Anyone see Graham Norton show this weekend? Amy Adams was on, touting her two films (Arrival and Nocturnal Animals) which played at the LFF. Did she or Graham mention the LFF at all? Not a bit.
I think this is a dreadful shame. I went to the awards on Saturday night. On Sat morning I was in the park watching my sons play football. The usual Dads’ chats arrived and I mentioned – proudly- I was going to the LFF awards. “Oh, is that still on?” “Oh, I didn’t know that had started.” “Oh, what’s in the running?” “I didn’t know there was an award?”
Seriously. I get upset when I hear this. But it illustrates the difficulty of sustaining a world class event across 10 days in London, where there are so many other distractions and big events such as Frieze, or theatre, or a rock gig, or ten football matches.
I get upset because the LFF is a great event and this year was one of the strongest line-ups in many years. Attendances were up nearly 20 per cent thanks to the new pop-up screen in Embankment Gardens, which was a real hub and focus.
I went to the Odeon Leicester Square again on Friday night to see Tom Ford’s Nocturnal Animals – I think it’s a very classy thriller, very tense, beautifully made, constructed and peformed – and the red carpet was pretty well mobbed, as it was for Marion Cotillard and Lea Seydoux who were following in after, but you do feel that in Leicester Square there are over 150 premieres a year, and even the tramps are bored by a red carpet.
So Embankment may well become the place where the LFF ”happens” and i hope that becomes a fixture that can give the festival the focal point it clearly needs.
That’s what the awards were introduced for. Can you name the LFF award? No, didn’t think so. It’s the Star of London and you won’t know what it looks like either. I’ve always been disappointed with it. Not that it isn’t a lovely bit of sculptural work, it’s just that a Golden something (Pigeon, Nelson, Bus, Big Ben, Hitchcock, whatever) would have been more “branded” and the whole town might have known about it.
Nor can I say was the Best Film award the most helpful in terms of getting the awards better known. I love some of Kelly Reichardt’s films and Certain Women has a beautiful pace and grace to it, but is it really the best film of the LFF? My fave in the Official Competition was Moonlight (pictured), which is genius, and could really have done with a bunk up on the awards calendar circuit.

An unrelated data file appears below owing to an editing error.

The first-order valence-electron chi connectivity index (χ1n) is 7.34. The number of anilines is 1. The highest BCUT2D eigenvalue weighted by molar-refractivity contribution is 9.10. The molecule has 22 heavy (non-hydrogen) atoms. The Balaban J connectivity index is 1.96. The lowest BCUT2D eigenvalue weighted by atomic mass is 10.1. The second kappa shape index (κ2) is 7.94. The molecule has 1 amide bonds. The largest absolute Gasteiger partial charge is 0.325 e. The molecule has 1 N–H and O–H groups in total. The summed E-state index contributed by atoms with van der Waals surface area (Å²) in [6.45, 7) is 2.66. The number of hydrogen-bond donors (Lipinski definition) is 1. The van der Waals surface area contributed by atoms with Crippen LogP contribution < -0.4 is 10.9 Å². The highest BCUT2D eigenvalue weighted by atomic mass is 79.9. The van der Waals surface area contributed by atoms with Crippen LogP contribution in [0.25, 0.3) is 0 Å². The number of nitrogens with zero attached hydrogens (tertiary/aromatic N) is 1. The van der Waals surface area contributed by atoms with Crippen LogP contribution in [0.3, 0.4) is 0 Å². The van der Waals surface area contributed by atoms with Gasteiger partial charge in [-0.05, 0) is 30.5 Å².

It would have been its first award and made news across the pond, and we would have been championing a story about black,, gay, masculinity that was extraordinary, tender, brilliant and featured our own Naomie Harris. It would really have made some noise. Anyway, you can’t predict a jury, but I’m just saying our recent awards in the Best Film have been a bit low key (Chevalier last year…)
The Sutherland Award for First Film is just as tough to predict. I was rooting for Lady Macbeth, a terrific debut from William Oldroyd. In the end, it went to French cannibal movie Raw, by Julia Ducournau, which is a cool choice, actually, though resolutely niche and a bit limited in terms of being a sort of genre piece. I thought the Paris-set urban spree that is Divines by Houda Benyamina might have been a more London-y pick if we were going to give it to a French filmmaker, one of whom we’ll be hearing more soon , for sure.
Ultimately, the awards night belonged to Steve McQueen of course, and his acceptance of the BFI Fellowship, presented by Michael Fassbender. That was a lovely speech and Steve’s speech in reply was strident and political and somehow not pompous. “I know two things – I’m black and I’m a Londoner,” he said, going on to say he’s only got this far because he had free University education which allowed him, a black, working class Londoner, to explore, develop, experiment and fail. Let’s hope he can be an inspiration to others like him.
What I like was that Steve was clearly chuffed with the Fellowship and we had a good dance after. Steve chose some of the playlist himself – he insisted on Kool and the Gang, Cameo and Chic. It all sounded great and it was lovely to see Michael Fassbender and Alicia Vikander dancing sweetly together, laughing and happy – she’s more than a match for his moves and, believe me, the Fass is known as one of the great awards-do dancers.
So: my LFF highlights? In no particular order, and for various different reasons.
Have You Seen My Movie?
Mindhorn (good to hear the Odeon Leicester Square resound with laughter)
Queen of Katwe (great party)
George Best: All By Himself (heartbreaking)
Divines (great interviewing director Houda Benyamina)
Manchester by the Sea (basically the scene with Michelle Williams and Casey Affleck, a sure-fire future Oscar clip)